Published on Dec 12, 2016
A data warehouse is a subject-oriented, integrated, time-variant and non-volatile collection of data in support of management's decision making process. Ralph states that a data warehouse is "a copy of transaction data specifically structured for query and analysis."A data warehouse is a repository of an organization's electronically stored data.
Description of Data Warehousing
Data warehouses are designed to facilitate reporting and analysis.This definition of the data warehouse focuses on data storage. However, the means to retrieve and analyze Many references to data warehousing use this broader context. Thus, an expanded definition for data warehousing includes business intelligence tools, tools to extract, transform, and load data into the repository, and tools to manage and retrieve metadata.
A data warehouse can be normalized or denormalized. It can be a relational database, multidimensional database, flat file, hierarchical database, object database, etc. Data warehouse data often gets changed. And data warehouses often focus on a specific activity or entity. Of course if you want to define every user as a decision maker and all activities as decision making processes, then my assertion is false. But in my experience, the overwhelming uses of data warehouses are for quite mundane, non-decision making purposes rather than for grist for making decisions with wide ranging effects (so-called "strategic" decisions.). In fact, I would assert that most of data warehouses are used for post-decision monitoring of the effects of decisions – or, as some people might say, for "operational" issues. By the way, this is not saying that using data warehousing in the decision making process is not a wonderful, potentially high return effort. But my caution is that though the trade press, vendors, and many industry experts trumpet the role of data warehousing vis–à–vis decision making, in reality we do not now have nor will we ever have a clear understanding of decision making.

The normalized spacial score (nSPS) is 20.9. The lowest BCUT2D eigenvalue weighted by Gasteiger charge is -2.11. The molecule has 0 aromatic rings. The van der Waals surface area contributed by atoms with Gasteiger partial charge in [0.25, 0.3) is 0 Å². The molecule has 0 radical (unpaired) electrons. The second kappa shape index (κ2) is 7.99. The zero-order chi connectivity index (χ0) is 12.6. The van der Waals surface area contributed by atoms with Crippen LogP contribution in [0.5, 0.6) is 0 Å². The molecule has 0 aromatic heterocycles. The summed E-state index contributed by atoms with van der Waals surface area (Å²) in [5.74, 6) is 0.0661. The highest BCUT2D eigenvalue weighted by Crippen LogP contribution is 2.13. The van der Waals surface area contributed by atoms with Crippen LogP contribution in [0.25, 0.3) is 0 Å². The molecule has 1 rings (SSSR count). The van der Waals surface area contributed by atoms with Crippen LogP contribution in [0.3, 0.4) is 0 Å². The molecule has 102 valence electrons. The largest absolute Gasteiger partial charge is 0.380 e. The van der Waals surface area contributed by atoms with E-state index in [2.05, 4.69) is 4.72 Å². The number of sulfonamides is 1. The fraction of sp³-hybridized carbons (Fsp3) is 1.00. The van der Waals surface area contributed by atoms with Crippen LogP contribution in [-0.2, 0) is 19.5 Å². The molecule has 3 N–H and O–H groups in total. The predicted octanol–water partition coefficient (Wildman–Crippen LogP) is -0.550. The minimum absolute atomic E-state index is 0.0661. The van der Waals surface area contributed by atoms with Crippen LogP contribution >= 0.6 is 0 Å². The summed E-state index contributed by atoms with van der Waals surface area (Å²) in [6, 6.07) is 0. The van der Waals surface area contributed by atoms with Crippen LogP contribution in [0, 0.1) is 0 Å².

Data Warehousing arises in an organisation's need for reliable, consolidated, unique and integrated reporting and analysis of its data, at different levels of aggregation.
The practical reality of most organisations is that their data infrastructure is made up by a collection of heterogeneous systems. For example, an organisation might have one system that handles customer-relationship, a system that handles employees, systems that handles sales data or production data, yet another system for finance and budgeting data etc. In practice, these systems are often poorly or not at all integrated and simple questions like: "How much time did sales person A spend on customer C, how much did we sell to Customer C, was customer C happy with the provided service, Did Customer C pay his bills" can be very hard to answer, even though the information is available "somewhere" in the different data systems.
Datawarehousing the source data systems are considered as given: It is not the task of the datawarehousing consultant to figure out, that since the problem is that the CRM system identifies a person by initials, while the Employee-Time-Management system identifies a person by full name while the ERP system identifies a person by social security number; and since a person can change his name: things do not work and the organization should invest in and implement one or two new systems to handle CRM, ERP etc. in a more consistent manner.